A Ministry to Every Woman
“We have different gifts, according to the grace given us…” Romans 12:6 NIV
During the 1860s, the Seventh-day Adventist church was also coming into being. In the same time and culture, it was engaged in an attempt to save men and women who were dying spiritually. Ellen White lived during these years, and felt a great burden for the Three Angels’ messages to reach a world that was perishing for a want of the truth. Workers were scarce and, as we see from Ellen White’s own experience, often overburdened trying to minister to the needs of the new church and to spread the message.
In such a situation as this, she was adamant that no hand be restricted that could be helping. Everyone must do their part. No one should believe that they were excluded from God’s service, and no one must forbid another from doing their part. It was in this evangelistic, practical view that Ellen White spoke about the role of Christian women in service. In her writings and in her example she urged women to be active in giving the gospel to the world and laboring for lost men and women. Her arguments regarding the work women were to do were practical, not theological. This is what she said:
We greatly need consecrated women who, as messengers of mercy, shall visit the mothers and the children in their homes, and help them in the everyday household duties, if need be, before beginning to talk to them regarding the truth for this time. You will find that by this method you will have souls as the result of your ministry. —Review and Herald, July 12, 1906
When a great and decisive work is to be done, God chooses men and women to do this work, and it will feel the loss if the talents of both are not combined. —Letter 77, 1898.
There are women who are especially adapted for the work of giving Bible readings, and they are very successful in presenting the Word of God in its simplicity to others. They become a great blessing in reaching mothers and their daughters. This is a sacred work, and those engaged in it should receive encouragement. —Letter 108, 1910.
Women can be the instruments of righteousness, rendering holy service. It was Mary that first preached a risen Jesus. . . . If there were twenty women where now there is one, who would make this holy mission their cherished work, we should see many more converted to the truth. The refining, softening influence of Christian women is needed in the great work of preaching the truth. The Lord of the Vineyard is saying to many women who are now doing nothing, “Why stand ye here all day idle?’ Zealous and continued diligence in our sisters toiling for the spread of the truth would be wholly successful, and would astonish us with its results. —Review and Herald, Jan 2, 1879.
There should be selected for the work wise, consecrated men who can do a good work in reaching souls. Women also should be chosen who can present the truth in a clear, intelligent, straightforward manner. We need among us laborers who see the need of a deep work of grace to be done in hearts; and such should be encouraged to engage in earnest missionary effort. —Letter 54, 1909.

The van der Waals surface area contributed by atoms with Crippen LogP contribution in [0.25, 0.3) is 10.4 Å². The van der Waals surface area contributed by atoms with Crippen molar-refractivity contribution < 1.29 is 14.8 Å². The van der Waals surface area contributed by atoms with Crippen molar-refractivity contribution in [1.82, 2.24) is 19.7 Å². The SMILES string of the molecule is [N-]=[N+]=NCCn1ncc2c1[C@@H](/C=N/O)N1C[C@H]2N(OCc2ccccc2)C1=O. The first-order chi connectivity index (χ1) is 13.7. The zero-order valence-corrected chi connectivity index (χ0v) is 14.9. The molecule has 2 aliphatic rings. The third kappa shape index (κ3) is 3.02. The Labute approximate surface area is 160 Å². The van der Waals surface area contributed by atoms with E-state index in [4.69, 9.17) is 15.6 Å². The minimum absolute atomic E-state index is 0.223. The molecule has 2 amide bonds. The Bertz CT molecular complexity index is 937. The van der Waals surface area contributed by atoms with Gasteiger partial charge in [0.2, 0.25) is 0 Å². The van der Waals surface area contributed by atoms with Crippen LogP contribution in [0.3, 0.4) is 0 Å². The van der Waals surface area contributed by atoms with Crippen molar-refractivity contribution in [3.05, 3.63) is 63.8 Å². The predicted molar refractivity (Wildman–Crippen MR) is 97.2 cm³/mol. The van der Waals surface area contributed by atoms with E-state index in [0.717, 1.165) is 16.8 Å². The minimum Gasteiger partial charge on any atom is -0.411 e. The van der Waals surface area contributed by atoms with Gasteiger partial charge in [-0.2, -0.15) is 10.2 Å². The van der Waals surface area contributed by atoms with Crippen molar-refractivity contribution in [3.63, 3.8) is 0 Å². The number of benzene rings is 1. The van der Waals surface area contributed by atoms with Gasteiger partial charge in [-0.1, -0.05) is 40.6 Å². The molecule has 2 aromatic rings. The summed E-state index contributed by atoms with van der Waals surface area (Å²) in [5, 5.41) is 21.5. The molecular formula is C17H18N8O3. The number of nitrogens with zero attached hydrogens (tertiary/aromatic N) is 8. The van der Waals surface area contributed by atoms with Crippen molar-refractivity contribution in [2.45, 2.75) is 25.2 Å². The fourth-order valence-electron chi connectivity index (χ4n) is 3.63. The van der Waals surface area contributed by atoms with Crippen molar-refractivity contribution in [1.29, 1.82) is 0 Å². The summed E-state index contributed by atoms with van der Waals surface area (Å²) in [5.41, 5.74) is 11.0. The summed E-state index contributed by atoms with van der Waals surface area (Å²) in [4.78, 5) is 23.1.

Sister R and Sister W are doing just as efficient work as the ministers; and some meetings when the ministers are all called away, Sister W takes the Bible and addresses the congregation. —Letter 169, 1900.
Teach this, my sister. You have many ways opened before you. Address the crowd whenever you can by any association that can be made the means of introducing the leaven to the meal. Every man and every woman has a work to do for the Master. Personal consecration and sanctification to God will accomplish, through the most simple methods, more than the most imposing display. —Review and Herald, May 9, 1899.
Women who are willing to consecrate some of their time to the service of the Lord should be appointed to visit the sick, look after the young, and minister to the necessities of the poor. They should be set apart to this work by prayer and the laying on of hands. In some cases they will need to counsel with the church officers or the minister; but if they are devoted women, maintaining a vital connection with God, they will be a power for good in the church. —Review and Herald, July 9, 1895.
The sisters can do much to reach the heart and make it tender. Wherever you are, my sisters, work in simplicity. If you are in a home where there are children, show an interest in them. Let them see that you love them. If one is sick, offer to give him treatment; help the careworn, anxious mother to relieve her suffering child. —Review and Herald, Nov. 11, 1902.
The Lord has a work for women as well as for men. They may take their places in His work at this crisis, and He will work through them. If they are imbued with a sense of their duty, and labor under the influence of the Holy Spirit, they will have just the self-possession required for this time. The Savior will reflect upon these self-sacrificing women in the light of His countenance, and will give them a power that exceeds that of men. They can do in families a work that men cannot do, a work that reaches the inner life. They can come close to the hearts of those whom men cannot reach. Their labor is needed. —Review and Herald, Aug. 26, 1902.
We are lacking in deeds of sympathy and benevolence, in sacred and social ministering to the needy, the oppressed, and the suffering. Women who can work are needed now, women who are not self-important, but meek and lowly of heart, who will work with the meekness of Christ wherever they can find work to do for the salvation of souls. —Review and Herald, Jan 2, 1879.
Women who are willing to consecrate some of their time to the service of the Lord should be appointed . . . We need to branch out more in our methods of labor. Not a hand should be bound, not a soul discouraged, not a voice should be hushed; let every individual labor, privately or publicly, to help forward this grand work. Place the burden upon men and women of the church, that they may grow by reason of the exercise, and thus become effective agents in the hand of the Lord for the enlightenment of those who sit in darkness. —Review and Herald, July 9, 1895.